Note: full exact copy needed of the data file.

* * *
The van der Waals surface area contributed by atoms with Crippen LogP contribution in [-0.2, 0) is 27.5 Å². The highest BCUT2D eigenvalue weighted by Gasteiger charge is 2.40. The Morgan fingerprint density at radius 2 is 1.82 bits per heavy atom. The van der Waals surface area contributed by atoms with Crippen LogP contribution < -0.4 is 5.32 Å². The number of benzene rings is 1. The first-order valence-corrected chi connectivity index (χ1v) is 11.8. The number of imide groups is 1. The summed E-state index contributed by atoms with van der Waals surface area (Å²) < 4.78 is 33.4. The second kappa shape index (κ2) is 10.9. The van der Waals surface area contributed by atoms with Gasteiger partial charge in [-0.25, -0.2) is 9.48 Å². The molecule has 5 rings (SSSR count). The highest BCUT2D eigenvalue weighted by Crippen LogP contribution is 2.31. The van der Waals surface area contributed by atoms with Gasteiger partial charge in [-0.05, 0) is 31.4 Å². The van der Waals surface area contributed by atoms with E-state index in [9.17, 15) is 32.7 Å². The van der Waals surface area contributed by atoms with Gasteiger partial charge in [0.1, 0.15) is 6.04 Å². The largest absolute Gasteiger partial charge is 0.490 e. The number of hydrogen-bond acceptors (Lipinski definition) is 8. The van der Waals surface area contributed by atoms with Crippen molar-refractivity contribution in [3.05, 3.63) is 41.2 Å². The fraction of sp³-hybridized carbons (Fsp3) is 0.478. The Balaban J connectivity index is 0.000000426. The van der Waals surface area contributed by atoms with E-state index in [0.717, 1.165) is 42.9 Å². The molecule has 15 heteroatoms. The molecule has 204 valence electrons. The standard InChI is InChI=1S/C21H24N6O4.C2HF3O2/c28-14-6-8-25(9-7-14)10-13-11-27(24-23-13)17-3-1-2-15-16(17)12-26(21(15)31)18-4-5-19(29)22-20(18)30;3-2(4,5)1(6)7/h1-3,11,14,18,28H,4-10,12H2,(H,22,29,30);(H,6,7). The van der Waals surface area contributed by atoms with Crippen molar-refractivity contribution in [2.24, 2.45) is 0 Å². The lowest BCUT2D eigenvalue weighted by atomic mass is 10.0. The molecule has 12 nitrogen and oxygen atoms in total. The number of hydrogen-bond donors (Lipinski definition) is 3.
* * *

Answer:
The van der Waals surface area contributed by atoms with Crippen LogP contribution in [-0.2, 0) is 27.5 Å². The highest BCUT2D eigenvalue weighted by Gasteiger charge is 2.40. The Morgan fingerprint density at radius 2 is 1.82 bits per heavy atom. The van der Waals surface area contributed by atoms with Crippen LogP contribution < -0.4 is 5.32 Å². The number of benzene rings is 1. The first-order valence-corrected chi connectivity index (χ1v) is 11.8. The number of imide groups is 1. The summed E-state index contributed by atoms with van der Waals surface area (Å²) < 4.78 is 33.4. The second kappa shape index (κ2) is 10.9. The van der Waals surface area contributed by atoms with Gasteiger partial charge in [-0.25, -0.2) is 9.48 Å². The molecule has 5 rings (SSSR count). The highest BCUT2D eigenvalue weighted by Crippen LogP contribution is 2.31. The van der Waals surface area contributed by atoms with Gasteiger partial charge in [-0.05, 0) is 31.4 Å². The van der Waals surface area contributed by atoms with E-state index in [9.17, 15) is 32.7 Å². The van der Waals surface area contributed by atoms with Gasteiger partial charge in [0.1, 0.15) is 6.04 Å². The largest absolute Gasteiger partial charge is 0.490 e. The number of hydrogen-bond acceptors (Lipinski definition) is 8. The van der Waals surface area contributed by atoms with Crippen molar-refractivity contribution in [3.05, 3.63) is 41.2 Å². The fraction of sp³-hybridized carbons (Fsp3) is 0.478. The Balaban J connectivity index is 0.000000426. The van der Waals surface area contributed by atoms with E-state index in [0.717, 1.165) is 42.9 Å². The molecule has 15 heteroatoms. The molecule has 204 valence electrons. The standard InChI is InChI=1S/C21H24N6O4.C2HF3O2/c28-14-6-8-25(9-7-14)10-13-11-27(24-23-13)17-3-1-2-15-16(17)12-26(21(15)31)18-4-5-19(29)22-20(18)30;3-2(4,5)1(6)7/h1-3,11,14,18,28H,4-10,12H2,(H,22,29,30);(H,6,7). The van der Waals surface area contributed by atoms with Crippen molar-refractivity contribution in [2.24, 2.45) is 0 Å². The lowest BCUT2D eigenvalue weighted by atomic mass is 10.0. The molecule has 12 nitrogen and oxygen atoms in total. The number of hydrogen-bond donors (Lipinski definition) is 3.